COVID 19 and Life Threatening Cardiac and Cerebellar Thromboembolic Events in Cardiac Operations
mediaposted on 27.04.2021, 20:24 authored by Furqan A. Raheel, Leonidas Hadjinikolaou, Bronko Mimic, Saad A. Khan, Anil Darbar, Giovanni Mariscalco
There are several reported cases that have showed that COVID 19 is a highly thrombogenic disease. The release of cytokines during cardiopulmonary bypass plus COVID 19 related thrombogenic factors can trigger life-threatening thromboembolic events as we have experienced with these two young patients(video).
Myocarditis was rare in COVID-19 in an autopsy population of 277 subjects; however, COVID-19-related cardiovascular histopathologic findings, such as macro or microvascular thrombi were reported in nearly half of the cases 11. There was no definitive evidence of direct myocardial infection detected in a detailed histopathologic, immune-histochemical, ultrastructural, and molecular cardiac series; however, COVID-19 cases frequently have cardiac fibrin micro-thrombi 12. SARS-CoV-2 stimulates extracellular neutrophils traps (NETs) in a process called NETosis in association with increased levels of intracellular Reactive Oxygen Species (ROS) in neutrophils; the ROS-NET pathway plays a role in thrombosis formation 13. The SARS-CoV2 virus directly infects immune cells and dysregulates the immune system. It also infects endothelial cells and damages them, activates leukocytes to potentiate pro-coagulant states via the release of intravascular tissue factor, platelet activation, NETo sis, and inhibition of anticoagulant mechanisms 14. The presence of SARS-CoV-2 virus within the endothelial cells suggests that direct viral infection induces inflammation of the endothelium as well as host inflammatory response which may further contribute to endothelial injury 15,16.
Fatal COVID-19 is characterized as a cytokine release syndrome (CRS) that is induced by a cytokine storm with high mortality 17. Cytokines are the mediators of inflammation and immunity. Cytokines modulate the recruitment and activation of leukocytes, activate platelet aggregation, bind to endothelial cells, immobilize leukocytes resulting in vascular occlusion, and thrombosis 18. The raised CRP of these patients could be an indicator of the severity of illness due to COVID-19 19,20 or just a response of recent surgery. Even patients with mild forms of COVID-19 remain at risk for COVID-19-associated coronary and cerebral thrombosis, and coagulopathy 21. Arterial thromboembolic events were also noticed in 9.6% of admitted patients with severe COVID-19 infection 23.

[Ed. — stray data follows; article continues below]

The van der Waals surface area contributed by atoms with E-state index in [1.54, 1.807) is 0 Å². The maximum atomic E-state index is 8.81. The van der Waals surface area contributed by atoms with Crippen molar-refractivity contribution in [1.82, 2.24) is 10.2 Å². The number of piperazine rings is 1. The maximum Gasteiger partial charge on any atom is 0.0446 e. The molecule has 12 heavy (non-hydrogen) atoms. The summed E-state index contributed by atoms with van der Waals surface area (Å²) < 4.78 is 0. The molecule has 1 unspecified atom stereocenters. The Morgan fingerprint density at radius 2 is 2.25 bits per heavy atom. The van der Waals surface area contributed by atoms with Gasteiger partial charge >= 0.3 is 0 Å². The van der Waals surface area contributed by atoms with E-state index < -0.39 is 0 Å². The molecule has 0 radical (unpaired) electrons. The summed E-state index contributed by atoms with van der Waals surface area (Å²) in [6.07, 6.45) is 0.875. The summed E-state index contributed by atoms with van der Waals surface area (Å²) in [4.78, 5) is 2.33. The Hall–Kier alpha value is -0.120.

Additionally, both patients were asymptomatic prior to the operation and had negative upper respiratory tract COVID 19 swabs. SARS-CoV-2 RNA was detected in postoperative Broncho-alveolar Lavage by PCR 1. They remained stable during the initial postoperative period, then developed major life-threatening thromboembolic events. The question arises whether bronchioalveolar lavage to test for SARS-CoV-2 immediately post intubation should be routinely carried out, for those patients who had recent negative swabs? If the result is positive and available prior to start of the operation, surgeons can postpone non-urgent/emergency operations. However, if a positive result is obtained during/after the operation, the aim should be to keep a hypo-coagulable status. Combination therapy with antiplatelet and treatment dose anticoagulation should be considered at very early postoperative hours in SARS-CoV-2 positive patients. Furthermore, these anticoagulant therapies can also be considered in adjuvant to other therapies in severe COVID 19 infections. A randomized clinical trial called DICER is testing dipyridamole in patients with confirmed coronavirus (SARS-CoV)-2 infections, to assess if it is effective in reducing excessive blood clots 24.
Thank you to Dr Hakeem Oluwatoyin Yusuff, Dr Meenal Rana, Dr Patricia Romero Palomino and Professor Sanjay Agrawal for their contribution in the management.